• Stacey: Why are you waiting to start a fan page? You can “move” (invite) your friends over there and start right away.

      • I’m not 100% sure why I’m waiting to before starting a facebook like/fan page. I only started bloging a little over 6 months ago and am still trying to establish my onilne voice/groove or what ever you want to call it. Maybe its time reconsider FB fan/like page.

        thanks,

  • I’ll confirm that Facebook pages can be problematic. All my status updates and my blog posts to my Facebook page suddenly disappeared. I haven’t a clue where they went. I like having both, but at the moment I’m frustrated with Facebook. I really like my blog and blogging with other artists.

    • Peggy: I have a hard time getting the posts to appear in the first place. FB seems to read the feeds whenever it wants to. Then, suddenly 3 posts appear simultaneously. Go figure.

  • Facebook is hot right now. One day though, it might be un-cool.

    And if you don’t have your own site/blog , you’ll be up the creek. :)

  • Another point I would add – if you put content on your own blog you can (potentially) gain new clients from people finding you from search engines. Google loves blogs and a lot of your content could rank in google searches – there’s no guarantee of that with Facebook – use other sites to send people back to your site (or blog) – we use Google, Bing, Facebook and Twitter and Email (the most important) – to drive people to sites we control. Anyway that’s may $.02

    • You’re right, as usual, Clint. Business pages on FB do appear high in search engines, but only for the main wall. As far as I can tell, they don’t (can’t) link to specific posts on a business page. (see Tammy’s note at top)

  • Since I attended your Art Marketing on the Internet workshop in Estes Park, in May of 2009, I have had a little voice in my head that says “What would Alyson do?”, when it comes to my internet presence.

    I blog 5 days a week (I just passed the 500 post mark) and it posts to Facebook and Twitter automatically. I recently started a fan page. I’d love some advice about discontinuing the personal page or finding a way to get more people to go to the fan page for the SEO benefits you mentioned in an earlier post. I keep the personal page professional, but I’d like the biggest bang for my buck, so to speak.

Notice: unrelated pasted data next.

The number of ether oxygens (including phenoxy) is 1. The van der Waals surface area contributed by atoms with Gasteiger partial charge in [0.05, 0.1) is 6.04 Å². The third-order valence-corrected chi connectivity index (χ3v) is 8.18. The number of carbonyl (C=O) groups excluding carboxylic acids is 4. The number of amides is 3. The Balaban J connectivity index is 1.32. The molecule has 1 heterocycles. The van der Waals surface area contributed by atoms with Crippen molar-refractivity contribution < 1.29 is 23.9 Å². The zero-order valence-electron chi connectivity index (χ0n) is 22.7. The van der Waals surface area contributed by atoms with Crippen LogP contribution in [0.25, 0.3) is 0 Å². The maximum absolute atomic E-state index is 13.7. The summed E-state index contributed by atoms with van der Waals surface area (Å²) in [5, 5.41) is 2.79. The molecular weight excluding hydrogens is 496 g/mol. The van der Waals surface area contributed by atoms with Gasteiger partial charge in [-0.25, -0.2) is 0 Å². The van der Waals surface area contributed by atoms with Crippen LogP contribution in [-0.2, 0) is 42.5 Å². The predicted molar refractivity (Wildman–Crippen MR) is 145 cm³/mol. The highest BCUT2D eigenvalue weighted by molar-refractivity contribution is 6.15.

• Sorry about that voice, Beth. I hear it’s a common affliction.

      Have you invited your friends to become fans?

      • Yes, I did, Alyson. I have 80 people who “like” the Fan Page. Maybe I am just impatient. (I have 193 “friends”.) I just added the Fan Page widget to my website and my newsletter, too.

        Blogging as often as I do really does help my Google ranking. Thanks for all your great advice!

        • Beth, after having done this recently, I’ve found that straggling friends are still drifting in from my invite a few weeks ago. Some just take longer than others. Keep the faith!

  • Providing a link on my FB page to my latest blog post works well for me. I do post paintings-in-progress on FB too. But “Trawlers and Tugs” art blog is my main outreach activity: linking up modern maritime artists around the country with those who love their work! Starting this about 18 months ago has become the most exciting art move I have made in a long time.

  • I definitely agree! You should not rely on Facebook as your sole marketing. there is nothing unique about it… It doesn’t represent YOU.

  • I enjoy the freedom to design my posts on my blog as I want to – guess I like to be in control.
    A Facebook Fan page is a useful way to grow visitors to both blog and website, as long as you don’t rely too much on FB – as you say it changes things at will.

  • [...] Now you understand why Facebook can never replace your blog. [...]

  • I try to post on the blog 1-2x/week. When I do, I’ll always put the image up on FB page, and sometimes add a teaser link back to the blog post (if it’s a ‘meaty’ one).

    I haven’t linked an auto feed to the blog because I’d rather folks read the post on the blog and not on FB. Turns out that FB does ok for me to keep a catalog of all my painting images.

  • [...] In case you’re torn between time spent on your blog and time spent on Facebook, check out Alyson’s recent article on why you should not be spending all your creative energy on [...]

  • Having just recently set up my blog and a facebook fan page, I’m still struggling to get traffic to either. With the little experience that I have with facebook, I completely agree that the blog is absolutely essential to the control of your content. Thanks for a great article.

  • [...] can do the same for your blog—a critical component of your Web [...]